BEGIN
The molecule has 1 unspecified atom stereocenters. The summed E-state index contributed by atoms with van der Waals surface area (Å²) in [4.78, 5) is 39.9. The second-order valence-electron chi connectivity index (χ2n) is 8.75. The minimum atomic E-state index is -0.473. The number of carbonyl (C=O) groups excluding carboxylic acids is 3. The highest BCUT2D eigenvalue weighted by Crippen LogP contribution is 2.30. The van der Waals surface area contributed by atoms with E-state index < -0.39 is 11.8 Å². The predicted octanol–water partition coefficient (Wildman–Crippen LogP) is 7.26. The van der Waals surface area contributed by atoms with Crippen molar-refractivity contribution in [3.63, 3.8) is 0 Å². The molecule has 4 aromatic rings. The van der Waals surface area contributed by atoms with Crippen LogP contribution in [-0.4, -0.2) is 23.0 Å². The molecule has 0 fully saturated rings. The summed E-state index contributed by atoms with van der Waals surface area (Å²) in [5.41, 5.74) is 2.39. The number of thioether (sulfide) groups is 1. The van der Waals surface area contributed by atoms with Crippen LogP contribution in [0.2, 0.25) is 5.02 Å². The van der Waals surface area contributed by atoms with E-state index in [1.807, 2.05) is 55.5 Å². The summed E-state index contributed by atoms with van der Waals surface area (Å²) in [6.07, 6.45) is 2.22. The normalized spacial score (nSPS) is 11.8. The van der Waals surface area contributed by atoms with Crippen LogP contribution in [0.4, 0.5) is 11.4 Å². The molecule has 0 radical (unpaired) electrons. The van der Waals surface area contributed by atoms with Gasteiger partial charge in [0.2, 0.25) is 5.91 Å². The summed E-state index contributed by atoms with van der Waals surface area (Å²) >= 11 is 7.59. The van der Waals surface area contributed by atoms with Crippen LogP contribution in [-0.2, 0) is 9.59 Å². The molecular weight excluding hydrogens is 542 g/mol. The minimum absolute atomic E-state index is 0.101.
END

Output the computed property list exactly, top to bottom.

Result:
The molecule has 1 unspecified atom stereocenters. The summed E-state index contributed by atoms with van der Waals surface area (Å²) in [4.78, 5) is 39.9. The second-order valence-electron chi connectivity index (χ2n) is 8.75. The minimum atomic E-state index is -0.473. The number of carbonyl (C=O) groups excluding carboxylic acids is 3. The highest BCUT2D eigenvalue weighted by Crippen LogP contribution is 2.30. The van der Waals surface area contributed by atoms with E-state index < -0.39 is 11.8 Å². The predicted octanol–water partition coefficient (Wildman–Crippen LogP) is 7.26. The van der Waals surface area contributed by atoms with Crippen molar-refractivity contribution in [3.63, 3.8) is 0 Å². The molecule has 4 aromatic rings. The van der Waals surface area contributed by atoms with Crippen LogP contribution in [-0.4, -0.2) is 23.0 Å². The molecule has 0 fully saturated rings. The summed E-state index contributed by atoms with van der Waals surface area (Å²) in [5.41, 5.74) is 2.39. The number of thioether (sulfide) groups is 1. The van der Waals surface area contributed by atoms with Crippen LogP contribution in [0.2, 0.25) is 5.02 Å². The van der Waals surface area contributed by atoms with E-state index in [1.807, 2.05) is 55.5 Å². The summed E-state index contributed by atoms with van der Waals surface area (Å²) in [6.07, 6.45) is 2.22. The normalized spacial score (nSPS) is 11.8. The van der Waals surface area contributed by atoms with Crippen LogP contribution in [0.4, 0.5) is 11.4 Å². The molecule has 0 radical (unpaired) electrons. The van der Waals surface area contributed by atoms with Gasteiger partial charge in [0.2, 0.25) is 5.91 Å². The summed E-state index contributed by atoms with van der Waals surface area (Å²) >= 11 is 7.59. The van der Waals surface area contributed by atoms with Crippen LogP contribution in [-0.2, 0) is 9.59 Å². The molecular weight excluding hydrogens is 542 g/mol. The minimum absolute atomic E-state index is 0.101.